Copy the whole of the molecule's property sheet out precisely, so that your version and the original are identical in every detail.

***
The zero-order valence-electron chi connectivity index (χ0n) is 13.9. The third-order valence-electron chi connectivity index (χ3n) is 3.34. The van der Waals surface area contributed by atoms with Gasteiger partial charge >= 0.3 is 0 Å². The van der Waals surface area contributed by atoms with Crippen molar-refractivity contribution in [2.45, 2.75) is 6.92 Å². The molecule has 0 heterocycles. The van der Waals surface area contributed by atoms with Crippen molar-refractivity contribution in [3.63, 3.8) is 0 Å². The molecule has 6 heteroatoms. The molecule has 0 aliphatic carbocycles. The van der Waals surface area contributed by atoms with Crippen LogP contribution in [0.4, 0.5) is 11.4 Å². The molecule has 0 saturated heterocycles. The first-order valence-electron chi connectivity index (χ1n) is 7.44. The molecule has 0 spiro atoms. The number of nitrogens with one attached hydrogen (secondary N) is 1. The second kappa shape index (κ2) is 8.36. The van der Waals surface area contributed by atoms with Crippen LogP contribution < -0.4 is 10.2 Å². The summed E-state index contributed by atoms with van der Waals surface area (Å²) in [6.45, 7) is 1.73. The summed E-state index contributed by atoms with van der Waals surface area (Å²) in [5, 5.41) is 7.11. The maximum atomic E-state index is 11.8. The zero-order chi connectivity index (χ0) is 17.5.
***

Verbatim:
The zero-order valence-electron chi connectivity index (χ0n) is 13.9. The third-order valence-electron chi connectivity index (χ3n) is 3.34. The van der Waals surface area contributed by atoms with Gasteiger partial charge >= 0.3 is 0 Å². The van der Waals surface area contributed by atoms with Crippen molar-refractivity contribution in [2.45, 2.75) is 6.92 Å². The molecule has 0 heterocycles. The van der Waals surface area contributed by atoms with Crippen molar-refractivity contribution in [3.63, 3.8) is 0 Å². The molecule has 6 heteroatoms. The molecule has 0 aliphatic carbocycles. The van der Waals surface area contributed by atoms with Crippen LogP contribution in [0.4, 0.5) is 11.4 Å². The molecule has 0 saturated heterocycles. The first-order valence-electron chi connectivity index (χ1n) is 7.44. The molecule has 0 spiro atoms. The number of nitrogens with one attached hydrogen (secondary N) is 1. The second kappa shape index (κ2) is 8.36. The van der Waals surface area contributed by atoms with Crippen LogP contribution < -0.4 is 10.2 Å². The summed E-state index contributed by atoms with van der Waals surface area (Å²) in [6.45, 7) is 1.73. The summed E-state index contributed by atoms with van der Waals surface area (Å²) in [5, 5.41) is 7.11. The maximum atomic E-state index is 11.8. The zero-order chi connectivity index (χ0) is 17.5.